Well, it functions both as aspect-to-aspect and action-to-action. With these horizontal panels, there's not much room for the artists to do more than give us fragments of the action in what's almost a collage. The racoon's appearance is an aspect, but it flees, its final, truncated appearance giving way to a close-up of Swamp Thing's running feet. The quick cut to Swamp Thing and Abby's hands gives us yet another aspect of the chase, a hint of the attraction growing between them and the desperation of their race. I love aspect-to-aspect storytelling.
While it isn't always appropriate-- I'm not sure Superman needs mood as much as he does grandeur-- there just isn't enough of it in mainstream comics. Action-to-action if fine, but all too often that means punch punch kick. Actually, with the advent of photorealism and the au courant long horizontal panel (similar to these, but poorly used to frame entire actions), there's not much storytelling of any kind in superhero comics these days, just lovingly rendered static poses, like photographs bereft of context. Moore is famous for writing massive scripts detailing everything he wants to see in each panel. When he's on his game, Moore is as close to a film director as you'll find in comics, as attentive to the visuals as he is the story, plot, characterization and dialogue.
Moore does redeem #27 with an ominous postscript. After fighting with Abby, Cable smashes himself to bits in a drunk driving accident, then saves himself-- he thinks-- by making a deal with a talking fly. It's a gross-out sequence, Cable having knocked out all of his teeth and crushed himself in the mangled steel of his wrecked car. It's eerie when he appears apparently no worse for wear and we watch him drive Abby into the distance of the last frame, Etrigan's closing narration fraught with foreshadowing. Swamp Thing and Abby may have re-established order, but it's merely a truce. It gives them some breathing room-- not that Swamp Thing needs to breath anymore-- before the horrors to come.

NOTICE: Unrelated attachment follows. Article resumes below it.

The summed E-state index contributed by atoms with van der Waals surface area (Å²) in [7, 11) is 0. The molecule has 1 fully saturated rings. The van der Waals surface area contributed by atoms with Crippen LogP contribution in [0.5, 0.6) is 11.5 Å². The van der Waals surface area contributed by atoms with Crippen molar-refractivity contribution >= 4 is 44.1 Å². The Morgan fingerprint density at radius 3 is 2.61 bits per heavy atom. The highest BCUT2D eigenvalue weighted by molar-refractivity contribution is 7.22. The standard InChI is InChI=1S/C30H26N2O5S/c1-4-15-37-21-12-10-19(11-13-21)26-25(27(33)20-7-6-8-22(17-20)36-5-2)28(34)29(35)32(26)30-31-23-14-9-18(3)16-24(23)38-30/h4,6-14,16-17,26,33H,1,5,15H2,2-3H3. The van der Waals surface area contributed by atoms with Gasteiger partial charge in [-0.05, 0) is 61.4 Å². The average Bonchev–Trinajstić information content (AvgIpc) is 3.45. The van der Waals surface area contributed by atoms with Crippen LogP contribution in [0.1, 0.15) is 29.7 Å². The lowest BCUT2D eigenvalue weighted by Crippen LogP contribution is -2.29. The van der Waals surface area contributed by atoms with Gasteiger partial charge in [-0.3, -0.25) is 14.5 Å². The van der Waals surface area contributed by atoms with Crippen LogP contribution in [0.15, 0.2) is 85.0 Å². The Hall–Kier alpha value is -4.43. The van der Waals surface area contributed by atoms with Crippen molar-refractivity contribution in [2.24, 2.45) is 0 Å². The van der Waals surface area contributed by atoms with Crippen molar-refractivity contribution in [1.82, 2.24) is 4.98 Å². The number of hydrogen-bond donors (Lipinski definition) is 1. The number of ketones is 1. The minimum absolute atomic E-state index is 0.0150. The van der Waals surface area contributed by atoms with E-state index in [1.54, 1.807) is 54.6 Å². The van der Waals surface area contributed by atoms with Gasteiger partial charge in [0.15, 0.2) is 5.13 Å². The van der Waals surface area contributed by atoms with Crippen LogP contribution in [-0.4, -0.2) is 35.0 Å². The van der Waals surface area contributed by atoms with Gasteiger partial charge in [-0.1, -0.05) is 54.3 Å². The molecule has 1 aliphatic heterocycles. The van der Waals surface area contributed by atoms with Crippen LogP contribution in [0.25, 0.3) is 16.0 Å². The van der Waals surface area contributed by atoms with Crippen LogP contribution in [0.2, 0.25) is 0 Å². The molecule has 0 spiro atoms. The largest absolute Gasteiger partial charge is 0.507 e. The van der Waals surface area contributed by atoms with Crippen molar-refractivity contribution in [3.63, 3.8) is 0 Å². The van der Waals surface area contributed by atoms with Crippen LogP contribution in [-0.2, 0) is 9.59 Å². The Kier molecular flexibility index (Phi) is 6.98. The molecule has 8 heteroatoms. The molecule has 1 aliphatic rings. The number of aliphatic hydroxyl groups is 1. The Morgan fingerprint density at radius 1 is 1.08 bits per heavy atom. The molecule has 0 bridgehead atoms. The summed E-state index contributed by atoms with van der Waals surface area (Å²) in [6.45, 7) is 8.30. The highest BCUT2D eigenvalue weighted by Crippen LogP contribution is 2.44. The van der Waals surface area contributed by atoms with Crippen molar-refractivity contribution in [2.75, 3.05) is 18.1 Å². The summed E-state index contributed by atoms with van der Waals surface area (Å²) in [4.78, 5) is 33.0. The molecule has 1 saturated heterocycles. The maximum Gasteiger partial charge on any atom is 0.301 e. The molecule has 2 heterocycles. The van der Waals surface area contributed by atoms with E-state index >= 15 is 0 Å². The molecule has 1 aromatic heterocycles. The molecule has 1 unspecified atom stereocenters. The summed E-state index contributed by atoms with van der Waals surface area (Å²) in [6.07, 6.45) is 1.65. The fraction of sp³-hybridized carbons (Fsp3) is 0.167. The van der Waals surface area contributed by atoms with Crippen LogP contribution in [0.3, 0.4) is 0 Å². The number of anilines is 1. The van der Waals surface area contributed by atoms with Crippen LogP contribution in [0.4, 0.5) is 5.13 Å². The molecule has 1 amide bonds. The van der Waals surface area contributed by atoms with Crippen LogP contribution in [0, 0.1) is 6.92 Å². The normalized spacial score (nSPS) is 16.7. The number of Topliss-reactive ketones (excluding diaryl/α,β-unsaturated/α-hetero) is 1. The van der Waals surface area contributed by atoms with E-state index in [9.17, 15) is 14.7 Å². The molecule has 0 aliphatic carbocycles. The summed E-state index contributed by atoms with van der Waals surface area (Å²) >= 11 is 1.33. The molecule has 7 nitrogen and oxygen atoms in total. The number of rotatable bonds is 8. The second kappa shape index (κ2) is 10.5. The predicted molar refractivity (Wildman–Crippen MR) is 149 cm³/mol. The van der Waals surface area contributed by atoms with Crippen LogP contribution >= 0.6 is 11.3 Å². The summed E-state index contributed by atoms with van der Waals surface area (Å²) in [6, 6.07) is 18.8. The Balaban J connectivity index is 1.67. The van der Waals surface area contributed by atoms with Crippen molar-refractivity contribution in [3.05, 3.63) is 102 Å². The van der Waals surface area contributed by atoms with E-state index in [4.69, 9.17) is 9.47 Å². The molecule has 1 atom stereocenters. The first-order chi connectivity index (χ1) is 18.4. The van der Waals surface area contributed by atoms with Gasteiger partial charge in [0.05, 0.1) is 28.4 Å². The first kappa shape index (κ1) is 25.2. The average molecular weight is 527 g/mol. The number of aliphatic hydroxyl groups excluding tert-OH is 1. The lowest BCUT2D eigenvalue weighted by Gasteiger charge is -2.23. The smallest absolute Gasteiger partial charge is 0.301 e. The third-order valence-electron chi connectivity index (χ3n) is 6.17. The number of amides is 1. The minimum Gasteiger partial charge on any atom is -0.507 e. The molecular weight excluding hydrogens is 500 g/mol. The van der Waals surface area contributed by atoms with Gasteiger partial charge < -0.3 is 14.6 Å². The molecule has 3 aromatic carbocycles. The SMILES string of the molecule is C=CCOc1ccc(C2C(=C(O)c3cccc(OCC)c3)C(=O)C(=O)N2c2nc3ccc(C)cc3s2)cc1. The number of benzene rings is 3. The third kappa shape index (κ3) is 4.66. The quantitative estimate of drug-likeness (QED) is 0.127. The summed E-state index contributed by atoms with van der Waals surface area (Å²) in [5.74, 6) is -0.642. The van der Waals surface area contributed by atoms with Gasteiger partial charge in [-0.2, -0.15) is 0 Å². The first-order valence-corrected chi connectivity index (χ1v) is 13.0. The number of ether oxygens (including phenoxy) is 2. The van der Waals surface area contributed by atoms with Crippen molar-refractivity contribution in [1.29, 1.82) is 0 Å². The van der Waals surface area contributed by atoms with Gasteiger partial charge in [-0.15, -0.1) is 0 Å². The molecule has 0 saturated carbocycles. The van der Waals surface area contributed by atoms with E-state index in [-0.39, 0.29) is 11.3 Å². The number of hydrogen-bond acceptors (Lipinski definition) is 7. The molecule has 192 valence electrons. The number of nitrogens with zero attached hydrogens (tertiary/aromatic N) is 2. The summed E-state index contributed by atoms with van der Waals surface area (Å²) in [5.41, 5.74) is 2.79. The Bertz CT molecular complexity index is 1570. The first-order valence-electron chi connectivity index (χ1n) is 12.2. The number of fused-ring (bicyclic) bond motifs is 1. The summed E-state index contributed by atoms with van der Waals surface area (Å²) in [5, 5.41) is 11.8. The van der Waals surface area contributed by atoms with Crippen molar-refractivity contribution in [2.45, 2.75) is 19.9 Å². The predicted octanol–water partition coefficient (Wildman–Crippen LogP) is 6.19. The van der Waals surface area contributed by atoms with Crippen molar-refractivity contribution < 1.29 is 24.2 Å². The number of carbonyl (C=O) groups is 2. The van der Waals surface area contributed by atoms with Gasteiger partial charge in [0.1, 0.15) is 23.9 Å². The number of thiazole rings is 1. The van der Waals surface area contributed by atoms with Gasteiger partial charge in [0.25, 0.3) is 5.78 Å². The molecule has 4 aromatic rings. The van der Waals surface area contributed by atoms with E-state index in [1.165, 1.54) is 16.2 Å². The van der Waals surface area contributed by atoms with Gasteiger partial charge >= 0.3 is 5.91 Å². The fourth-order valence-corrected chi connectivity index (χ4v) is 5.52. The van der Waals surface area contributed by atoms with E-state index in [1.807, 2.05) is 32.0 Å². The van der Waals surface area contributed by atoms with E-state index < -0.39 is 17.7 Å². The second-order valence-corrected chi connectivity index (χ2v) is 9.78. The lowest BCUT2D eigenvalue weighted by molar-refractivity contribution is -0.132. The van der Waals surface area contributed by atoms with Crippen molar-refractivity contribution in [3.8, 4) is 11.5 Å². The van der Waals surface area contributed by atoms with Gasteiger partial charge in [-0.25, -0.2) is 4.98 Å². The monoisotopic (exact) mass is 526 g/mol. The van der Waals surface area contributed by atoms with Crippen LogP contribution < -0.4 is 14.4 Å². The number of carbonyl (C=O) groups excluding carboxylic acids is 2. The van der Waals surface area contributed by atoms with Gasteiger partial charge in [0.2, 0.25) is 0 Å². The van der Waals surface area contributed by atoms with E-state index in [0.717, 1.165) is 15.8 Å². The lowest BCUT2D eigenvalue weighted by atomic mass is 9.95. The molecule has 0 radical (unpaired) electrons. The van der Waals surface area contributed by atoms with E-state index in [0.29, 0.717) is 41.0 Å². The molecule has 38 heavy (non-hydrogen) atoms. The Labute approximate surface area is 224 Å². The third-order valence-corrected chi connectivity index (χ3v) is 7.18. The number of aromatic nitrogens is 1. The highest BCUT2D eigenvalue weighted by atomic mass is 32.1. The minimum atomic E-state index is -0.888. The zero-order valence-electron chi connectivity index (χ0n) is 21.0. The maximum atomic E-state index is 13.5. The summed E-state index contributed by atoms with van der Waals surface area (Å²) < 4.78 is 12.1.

We're almost 30 years past this story now, and in all that time, few releases from the major publishers have brought all true possibilities of comics to bear. Not that there haven't been some great stories, and some fun ones. It's just that with Swamp Thing, Moore's prose is novelistic, the visuals are vivid, the storytelling all encompassing. Although it's ultimately something of a let-down, considered as an artifact of it's time, it's amazing Moore and company got away with doing all of this. There wasn't a contemporary comic at either DC or Marvel that could touch it, not The Uncanny X-Men or the New Teen Titans. Sure, it's pretentious at times (almost as pretentious as my writing right here in this very entry), and overwrought on occasion, but as you read it, you realize there's still something unprecedented going on-- a creative team juiced on its own brilliance, telling stories that aren't simple rehashes of old comic book ideas, but genuine literary statements unto themselves. A writer with something to say, artists who can match his vision.
In literature and cinema, you expect these kinds of things, but with a comics, you're left wondering why all of them can't be this good. And lately, it's a shame people are satisfied with what the big companies dole out, most of which seem a huge step backwards in craft and voice. Batman still contends with Catwoman, but showing them actually having the sex that used to be merely hinted at isn't some great accomplishment when the story itself is just as tired and familiar and as blandly told as any that have come before it. The same stakes, the same solutions. Comics based on other comics, comics as marketing tools for multi-media campaigns, with nothing more to say than, "Look who's hitting whom this month!"
Maybe that's also what comes with fall-- the death of creativity. That and lots of chocolate candy and caramel corn. Plus amazing Japanese bubblegum-garage-power-pop-punk like Spookey!